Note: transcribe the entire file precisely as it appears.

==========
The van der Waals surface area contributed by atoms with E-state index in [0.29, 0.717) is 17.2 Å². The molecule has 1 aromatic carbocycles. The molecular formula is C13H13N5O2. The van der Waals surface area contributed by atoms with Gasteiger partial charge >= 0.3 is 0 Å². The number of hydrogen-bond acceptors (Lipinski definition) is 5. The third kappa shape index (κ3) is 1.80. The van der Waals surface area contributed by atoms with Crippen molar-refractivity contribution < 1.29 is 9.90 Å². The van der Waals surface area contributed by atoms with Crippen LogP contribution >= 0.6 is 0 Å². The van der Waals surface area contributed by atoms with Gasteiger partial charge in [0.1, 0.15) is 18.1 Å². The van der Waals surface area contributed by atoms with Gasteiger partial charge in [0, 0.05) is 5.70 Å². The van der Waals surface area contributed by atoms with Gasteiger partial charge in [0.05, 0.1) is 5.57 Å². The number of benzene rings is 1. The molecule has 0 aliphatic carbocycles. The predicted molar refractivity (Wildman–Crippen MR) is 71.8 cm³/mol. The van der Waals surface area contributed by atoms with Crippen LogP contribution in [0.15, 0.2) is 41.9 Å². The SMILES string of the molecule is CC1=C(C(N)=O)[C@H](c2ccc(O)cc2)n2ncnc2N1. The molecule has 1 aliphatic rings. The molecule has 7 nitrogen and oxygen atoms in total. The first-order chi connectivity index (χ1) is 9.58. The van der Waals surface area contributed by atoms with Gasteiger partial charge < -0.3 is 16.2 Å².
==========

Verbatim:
The van der Waals surface area contributed by atoms with E-state index in [0.29, 0.717) is 17.2 Å². The molecule has 1 aromatic carbocycles. The molecular formula is C13H13N5O2. The van der Waals surface area contributed by atoms with Gasteiger partial charge >= 0.3 is 0 Å². The number of hydrogen-bond acceptors (Lipinski definition) is 5. The third kappa shape index (κ3) is 1.80. The van der Waals surface area contributed by atoms with Crippen molar-refractivity contribution < 1.29 is 9.90 Å². The van der Waals surface area contributed by atoms with Crippen LogP contribution >= 0.6 is 0 Å². The van der Waals surface area contributed by atoms with Gasteiger partial charge in [0.1, 0.15) is 18.1 Å². The van der Waals surface area contributed by atoms with Gasteiger partial charge in [0, 0.05) is 5.70 Å². The van der Waals surface area contributed by atoms with Gasteiger partial charge in [0.05, 0.1) is 5.57 Å². The number of benzene rings is 1. The molecule has 0 aliphatic carbocycles. The predicted molar refractivity (Wildman–Crippen MR) is 71.8 cm³/mol. The van der Waals surface area contributed by atoms with Crippen LogP contribution in [0.15, 0.2) is 41.9 Å². The SMILES string of the molecule is CC1=C(C(N)=O)[C@H](c2ccc(O)cc2)n2ncnc2N1. The molecule has 1 aliphatic rings. The molecule has 7 nitrogen and oxygen atoms in total. The first-order chi connectivity index (χ1) is 9.58. The van der Waals surface area contributed by atoms with Gasteiger partial charge < -0.3 is 16.2 Å².